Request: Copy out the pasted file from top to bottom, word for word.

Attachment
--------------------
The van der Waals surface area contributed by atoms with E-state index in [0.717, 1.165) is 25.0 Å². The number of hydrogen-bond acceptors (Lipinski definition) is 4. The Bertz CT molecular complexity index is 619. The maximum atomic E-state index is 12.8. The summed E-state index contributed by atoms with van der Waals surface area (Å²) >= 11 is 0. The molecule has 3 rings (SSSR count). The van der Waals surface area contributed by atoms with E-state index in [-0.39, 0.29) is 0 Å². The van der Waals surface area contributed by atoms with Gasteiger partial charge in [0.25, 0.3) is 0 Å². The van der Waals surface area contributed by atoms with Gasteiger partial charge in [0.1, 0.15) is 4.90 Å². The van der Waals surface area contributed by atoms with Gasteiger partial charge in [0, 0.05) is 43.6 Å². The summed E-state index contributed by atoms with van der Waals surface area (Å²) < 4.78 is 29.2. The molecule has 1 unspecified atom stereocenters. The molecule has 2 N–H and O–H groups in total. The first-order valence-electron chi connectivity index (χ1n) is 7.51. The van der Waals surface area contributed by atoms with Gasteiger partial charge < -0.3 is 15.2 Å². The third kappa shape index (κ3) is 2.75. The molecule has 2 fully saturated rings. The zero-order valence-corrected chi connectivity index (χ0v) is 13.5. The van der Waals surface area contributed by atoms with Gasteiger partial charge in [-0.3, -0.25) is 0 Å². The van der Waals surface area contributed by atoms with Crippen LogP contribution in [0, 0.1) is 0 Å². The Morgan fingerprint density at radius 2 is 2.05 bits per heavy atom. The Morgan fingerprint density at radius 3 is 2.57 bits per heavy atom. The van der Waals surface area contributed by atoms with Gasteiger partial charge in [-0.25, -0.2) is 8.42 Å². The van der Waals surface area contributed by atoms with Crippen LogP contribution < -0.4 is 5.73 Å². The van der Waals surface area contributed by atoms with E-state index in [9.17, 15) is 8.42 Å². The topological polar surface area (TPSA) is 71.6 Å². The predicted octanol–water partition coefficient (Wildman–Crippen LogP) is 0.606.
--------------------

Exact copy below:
The van der Waals surface area contributed by atoms with E-state index in [0.717, 1.165) is 25.0 Å². The number of hydrogen-bond acceptors (Lipinski definition) is 4. The Bertz CT molecular complexity index is 619. The maximum atomic E-state index is 12.8. The summed E-state index contributed by atoms with van der Waals surface area (Å²) >= 11 is 0. The molecule has 3 rings (SSSR count). The van der Waals surface area contributed by atoms with E-state index in [-0.39, 0.29) is 0 Å². The van der Waals surface area contributed by atoms with Gasteiger partial charge in [0.25, 0.3) is 0 Å². The van der Waals surface area contributed by atoms with Gasteiger partial charge in [0.1, 0.15) is 4.90 Å². The van der Waals surface area contributed by atoms with Gasteiger partial charge in [0, 0.05) is 43.6 Å². The summed E-state index contributed by atoms with van der Waals surface area (Å²) < 4.78 is 29.2. The molecule has 1 unspecified atom stereocenters. The molecule has 2 N–H and O–H groups in total. The first-order valence-electron chi connectivity index (χ1n) is 7.51. The van der Waals surface area contributed by atoms with Gasteiger partial charge < -0.3 is 15.2 Å². The third kappa shape index (κ3) is 2.75. The molecule has 2 fully saturated rings. The zero-order valence-corrected chi connectivity index (χ0v) is 13.5. The van der Waals surface area contributed by atoms with Gasteiger partial charge in [-0.3, -0.25) is 0 Å². The van der Waals surface area contributed by atoms with Crippen LogP contribution in [0, 0.1) is 0 Å². The Morgan fingerprint density at radius 2 is 2.05 bits per heavy atom. The Morgan fingerprint density at radius 3 is 2.57 bits per heavy atom. The van der Waals surface area contributed by atoms with Gasteiger partial charge in [-0.25, -0.2) is 8.42 Å². The van der Waals surface area contributed by atoms with Crippen LogP contribution < -0.4 is 5.73 Å². The van der Waals surface area contributed by atoms with E-state index in [9.17, 15) is 8.42 Å². The topological polar surface area (TPSA) is 71.6 Å². The predicted octanol–water partition coefficient (Wildman–Crippen LogP) is 0.606.